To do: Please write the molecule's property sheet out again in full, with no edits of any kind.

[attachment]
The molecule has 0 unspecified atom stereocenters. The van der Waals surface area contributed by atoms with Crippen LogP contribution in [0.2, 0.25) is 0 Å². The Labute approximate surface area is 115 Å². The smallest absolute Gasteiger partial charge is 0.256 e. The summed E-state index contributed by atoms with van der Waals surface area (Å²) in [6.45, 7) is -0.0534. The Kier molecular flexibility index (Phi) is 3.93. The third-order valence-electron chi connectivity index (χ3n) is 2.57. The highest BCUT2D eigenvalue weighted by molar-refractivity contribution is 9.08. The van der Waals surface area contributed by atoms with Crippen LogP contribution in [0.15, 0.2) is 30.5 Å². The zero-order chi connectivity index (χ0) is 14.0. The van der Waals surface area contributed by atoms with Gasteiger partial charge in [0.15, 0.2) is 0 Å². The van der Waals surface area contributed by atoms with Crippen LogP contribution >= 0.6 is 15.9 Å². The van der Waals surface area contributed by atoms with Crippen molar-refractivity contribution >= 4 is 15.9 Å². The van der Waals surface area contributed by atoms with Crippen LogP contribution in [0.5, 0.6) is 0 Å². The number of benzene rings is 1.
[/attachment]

The molecule has 0 unspecified atom stereocenters. The van der Waals surface area contributed by atoms with Crippen LogP contribution in [0.2, 0.25) is 0 Å². The Labute approximate surface area is 115 Å². The smallest absolute Gasteiger partial charge is 0.256 e. The summed E-state index contributed by atoms with van der Waals surface area (Å²) in [6.45, 7) is -0.0534. The Kier molecular flexibility index (Phi) is 3.93. The third-order valence-electron chi connectivity index (χ3n) is 2.57. The highest BCUT2D eigenvalue weighted by molar-refractivity contribution is 9.08. The van der Waals surface area contributed by atoms with Crippen LogP contribution in [0.15, 0.2) is 30.5 Å². The zero-order chi connectivity index (χ0) is 14.0. The van der Waals surface area contributed by atoms with Gasteiger partial charge in [0.15, 0.2) is 0 Å². The van der Waals surface area contributed by atoms with Crippen LogP contribution >= 0.6 is 15.9 Å². The van der Waals surface area contributed by atoms with Crippen molar-refractivity contribution >= 4 is 15.9 Å². The van der Waals surface area contributed by atoms with Crippen LogP contribution in [0.5, 0.6) is 0 Å². The number of benzene rings is 1.